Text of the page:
Thursday, January 8, 2009

I Fought the Law and the Clash Won

My friend Julie loved the Clash.

When Joe Strummer was buried, his friends put two bumper stickers on his coffin. One said "Vinyl Rules" and the other said "Question Authority."

Julie was cool. She had the first Clash album (the UK import, not the American version, which she said was inferior, thus winning instant punk cred with everyone she knew). She bought London Calling on the day it was released and is one of the only people I've ever known who owned Sandinista on vinyl (and regularly listened to all six sides). She saw the Clash live once and proudly argued with anyone who'd listen that they really were "the only band that matters." The politics went right over her head, but she tapped directly into the passion that exploded out of her speakers when she played their records and that was really all that mattered. (And she was so committed that you could overlook the absurdity of a suburban American blonde girl singing along to quintessentially English punk songs.)

Every March, Julie would celebrate the release of the Clash's first single ("White Riot") by skipping school (or later calling in sick to work) and watching her old VHS tape of the movie Rude Boy and listening to her old records (vinyl only, no CDs) for hours. That's what she did in March 1987, on the tenth anniversary of the Clash's first record being released. Then she went out driving in her beat-up (but still gorgeous) white convertible, top down despite the winter weather, her long hair buffeted by a cold wind, listening to this song, written and first recorded by Sonny Curtis -- now better known for writing "Love is All Around," the theme song for the Mary Tyler Moore Show (link for Gmail subscribers):

Now I'm not a physicist, but I'm pretty sure Sir Isaac Newton said something about how impossible it is to drive slowly when you hear songs like this. And Julie was flying. A State Trooper pulled her over and said he'd clocked her going 86 in a 60 zone. He asked why she was speeding. She's pretty enough to have gotten out of the ticket by flirting, but instead she explained she'd been listening to the Clash because it was the tenth anniversary of their first record coming out. The Trooper then told her about how he had discovered the Clash and how he'd seen them exactly once. As it turned out, they went to the same show. So he let her off with a warning.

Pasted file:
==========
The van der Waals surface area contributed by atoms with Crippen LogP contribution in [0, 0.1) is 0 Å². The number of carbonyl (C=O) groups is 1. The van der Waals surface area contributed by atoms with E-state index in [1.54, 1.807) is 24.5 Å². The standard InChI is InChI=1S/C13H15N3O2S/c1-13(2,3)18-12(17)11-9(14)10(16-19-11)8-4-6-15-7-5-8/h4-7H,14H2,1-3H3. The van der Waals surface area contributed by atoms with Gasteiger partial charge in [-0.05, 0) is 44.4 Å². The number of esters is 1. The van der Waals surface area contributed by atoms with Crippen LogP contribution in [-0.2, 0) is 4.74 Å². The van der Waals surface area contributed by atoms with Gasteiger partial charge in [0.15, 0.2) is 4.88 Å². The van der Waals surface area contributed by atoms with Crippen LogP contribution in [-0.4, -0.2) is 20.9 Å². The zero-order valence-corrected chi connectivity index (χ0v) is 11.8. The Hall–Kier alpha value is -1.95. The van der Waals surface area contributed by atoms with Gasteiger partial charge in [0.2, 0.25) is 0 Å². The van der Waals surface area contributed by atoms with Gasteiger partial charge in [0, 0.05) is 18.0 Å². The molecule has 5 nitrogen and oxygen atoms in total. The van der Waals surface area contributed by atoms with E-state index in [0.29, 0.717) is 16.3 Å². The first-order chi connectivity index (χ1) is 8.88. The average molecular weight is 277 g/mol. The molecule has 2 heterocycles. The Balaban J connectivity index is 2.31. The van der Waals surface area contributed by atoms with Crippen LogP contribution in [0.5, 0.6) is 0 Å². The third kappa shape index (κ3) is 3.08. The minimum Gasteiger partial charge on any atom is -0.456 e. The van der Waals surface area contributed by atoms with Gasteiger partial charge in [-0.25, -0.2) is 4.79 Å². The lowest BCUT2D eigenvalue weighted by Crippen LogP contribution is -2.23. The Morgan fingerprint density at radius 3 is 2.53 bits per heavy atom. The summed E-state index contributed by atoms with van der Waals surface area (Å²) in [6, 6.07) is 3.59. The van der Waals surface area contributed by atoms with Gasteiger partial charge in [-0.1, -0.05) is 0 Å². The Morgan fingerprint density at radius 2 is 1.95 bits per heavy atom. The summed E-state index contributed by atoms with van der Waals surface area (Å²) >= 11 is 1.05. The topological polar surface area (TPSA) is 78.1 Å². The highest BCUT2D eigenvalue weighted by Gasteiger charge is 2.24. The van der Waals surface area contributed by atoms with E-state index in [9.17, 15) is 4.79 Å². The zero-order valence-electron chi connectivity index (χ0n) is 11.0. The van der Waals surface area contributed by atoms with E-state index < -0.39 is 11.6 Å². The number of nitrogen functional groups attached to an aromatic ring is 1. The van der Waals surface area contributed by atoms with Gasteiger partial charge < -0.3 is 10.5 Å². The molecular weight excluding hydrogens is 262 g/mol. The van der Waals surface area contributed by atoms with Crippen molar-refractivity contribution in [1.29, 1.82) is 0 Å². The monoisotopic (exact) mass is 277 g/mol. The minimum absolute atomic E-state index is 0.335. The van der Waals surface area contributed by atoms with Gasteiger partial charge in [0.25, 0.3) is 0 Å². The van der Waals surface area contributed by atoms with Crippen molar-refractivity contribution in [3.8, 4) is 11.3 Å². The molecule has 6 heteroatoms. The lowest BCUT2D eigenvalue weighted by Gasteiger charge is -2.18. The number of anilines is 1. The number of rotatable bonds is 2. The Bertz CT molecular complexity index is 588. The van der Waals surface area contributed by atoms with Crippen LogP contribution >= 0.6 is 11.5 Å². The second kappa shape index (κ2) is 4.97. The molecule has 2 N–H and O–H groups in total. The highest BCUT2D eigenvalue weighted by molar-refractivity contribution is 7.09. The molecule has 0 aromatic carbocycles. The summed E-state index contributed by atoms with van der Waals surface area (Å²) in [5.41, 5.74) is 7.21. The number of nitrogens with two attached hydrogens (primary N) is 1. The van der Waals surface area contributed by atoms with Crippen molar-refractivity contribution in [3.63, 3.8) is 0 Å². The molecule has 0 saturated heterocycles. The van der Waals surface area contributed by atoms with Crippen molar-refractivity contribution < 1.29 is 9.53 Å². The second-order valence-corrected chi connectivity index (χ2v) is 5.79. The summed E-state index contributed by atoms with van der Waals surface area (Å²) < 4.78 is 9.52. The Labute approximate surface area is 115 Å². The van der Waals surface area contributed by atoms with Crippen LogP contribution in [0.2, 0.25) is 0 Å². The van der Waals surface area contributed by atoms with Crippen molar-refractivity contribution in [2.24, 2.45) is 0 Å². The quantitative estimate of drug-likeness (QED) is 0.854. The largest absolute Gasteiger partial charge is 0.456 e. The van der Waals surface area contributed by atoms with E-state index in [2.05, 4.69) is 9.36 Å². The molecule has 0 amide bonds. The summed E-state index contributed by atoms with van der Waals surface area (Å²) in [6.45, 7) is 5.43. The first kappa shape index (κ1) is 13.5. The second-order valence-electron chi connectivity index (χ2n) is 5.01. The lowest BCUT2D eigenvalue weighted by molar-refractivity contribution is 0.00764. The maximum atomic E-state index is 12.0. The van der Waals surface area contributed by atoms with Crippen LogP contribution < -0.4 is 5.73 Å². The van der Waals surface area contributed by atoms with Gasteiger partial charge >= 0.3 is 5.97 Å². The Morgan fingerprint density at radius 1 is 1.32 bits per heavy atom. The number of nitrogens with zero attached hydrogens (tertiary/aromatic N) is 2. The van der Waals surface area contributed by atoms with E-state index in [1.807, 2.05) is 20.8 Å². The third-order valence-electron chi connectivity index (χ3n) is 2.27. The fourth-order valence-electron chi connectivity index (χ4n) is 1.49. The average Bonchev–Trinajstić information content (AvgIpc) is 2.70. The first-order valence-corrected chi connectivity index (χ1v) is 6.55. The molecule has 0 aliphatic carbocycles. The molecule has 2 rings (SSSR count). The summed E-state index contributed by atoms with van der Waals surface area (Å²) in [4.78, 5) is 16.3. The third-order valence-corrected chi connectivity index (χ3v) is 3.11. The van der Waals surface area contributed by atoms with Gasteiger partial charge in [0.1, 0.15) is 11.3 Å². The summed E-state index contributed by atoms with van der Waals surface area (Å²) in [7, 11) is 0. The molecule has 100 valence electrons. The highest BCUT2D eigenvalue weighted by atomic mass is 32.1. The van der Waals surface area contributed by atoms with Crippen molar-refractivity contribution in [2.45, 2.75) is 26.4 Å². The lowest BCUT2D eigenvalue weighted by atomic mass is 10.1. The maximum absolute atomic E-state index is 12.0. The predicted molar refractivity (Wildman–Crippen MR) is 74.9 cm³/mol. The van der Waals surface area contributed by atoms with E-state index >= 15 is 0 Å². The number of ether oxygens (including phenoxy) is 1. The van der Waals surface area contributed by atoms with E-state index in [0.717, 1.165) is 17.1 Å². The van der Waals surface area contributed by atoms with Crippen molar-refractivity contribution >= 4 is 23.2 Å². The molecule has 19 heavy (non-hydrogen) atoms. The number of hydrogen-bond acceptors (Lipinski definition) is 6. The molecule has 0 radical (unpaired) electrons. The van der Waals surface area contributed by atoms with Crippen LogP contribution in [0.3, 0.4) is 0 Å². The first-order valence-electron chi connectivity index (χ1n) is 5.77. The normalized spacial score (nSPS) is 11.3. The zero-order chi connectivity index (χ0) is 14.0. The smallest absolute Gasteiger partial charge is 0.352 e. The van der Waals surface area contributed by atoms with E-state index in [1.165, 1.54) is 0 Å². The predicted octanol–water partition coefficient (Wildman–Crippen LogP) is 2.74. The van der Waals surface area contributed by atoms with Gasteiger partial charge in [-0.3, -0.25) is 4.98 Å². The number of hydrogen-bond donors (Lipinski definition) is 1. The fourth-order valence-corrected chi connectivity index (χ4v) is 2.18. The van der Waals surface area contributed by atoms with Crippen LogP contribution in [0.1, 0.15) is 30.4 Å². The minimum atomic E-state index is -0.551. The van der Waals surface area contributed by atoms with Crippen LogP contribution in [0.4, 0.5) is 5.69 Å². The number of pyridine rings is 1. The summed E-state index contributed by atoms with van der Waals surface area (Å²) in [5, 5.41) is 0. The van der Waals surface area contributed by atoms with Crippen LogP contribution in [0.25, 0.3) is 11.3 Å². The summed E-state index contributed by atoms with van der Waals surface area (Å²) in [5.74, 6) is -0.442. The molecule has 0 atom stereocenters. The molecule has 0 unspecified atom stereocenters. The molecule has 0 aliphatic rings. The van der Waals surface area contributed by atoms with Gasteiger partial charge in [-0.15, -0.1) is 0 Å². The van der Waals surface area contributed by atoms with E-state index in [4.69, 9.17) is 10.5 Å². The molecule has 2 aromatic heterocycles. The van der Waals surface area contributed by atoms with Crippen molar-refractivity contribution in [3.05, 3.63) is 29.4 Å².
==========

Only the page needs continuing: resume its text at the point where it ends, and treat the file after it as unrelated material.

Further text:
Joe Strummer died before the Clash were inducted into the Rock & Roll Hall of Fame in 2003. Later that year, there was a Clash tribute at the Grammy awards. It took Bruce Springsteen, Dave Grohl, Steve Van Zandt, and Elvis Costello to take Joe Strummer's place (link for Gmail subscribers):

Julie reminded me recently that, when Joe Strummer died (a few days before Christmas in 2002), she went driving again. Different car, this one not a convertible, her hair a little shorter and the heater blasting. Also blasting was "London Calling." Again, impossible to drive slowly with a song like that. So Julie was pulled over; this time clocked at 70 in a 55. When the cop asked why she was speeding, Julie explained that Joe Strummer of the Clash had died. She talked about the band, she talked about the show she'd seen, and she even mentioned that she had just listened to Sandinista on vinyl. All six sides. The cop patiently listened to Julie's story, eyes hidden behind mirror sunglasses, face stripped of emotion. Finally Julie asked him what type of music he liked. The cop thought for a minute, then said "Britney Spears." And wrote her a ticket for $78.

1 comment:

Anonymous said...

Four guys going hard at it and not one of them alone or collectively coming close to what Joe Strummer and the Clash achieved on London Calling. Frankly, a bit embarrassing for all concerned I would have thought.

Where's my vinyl!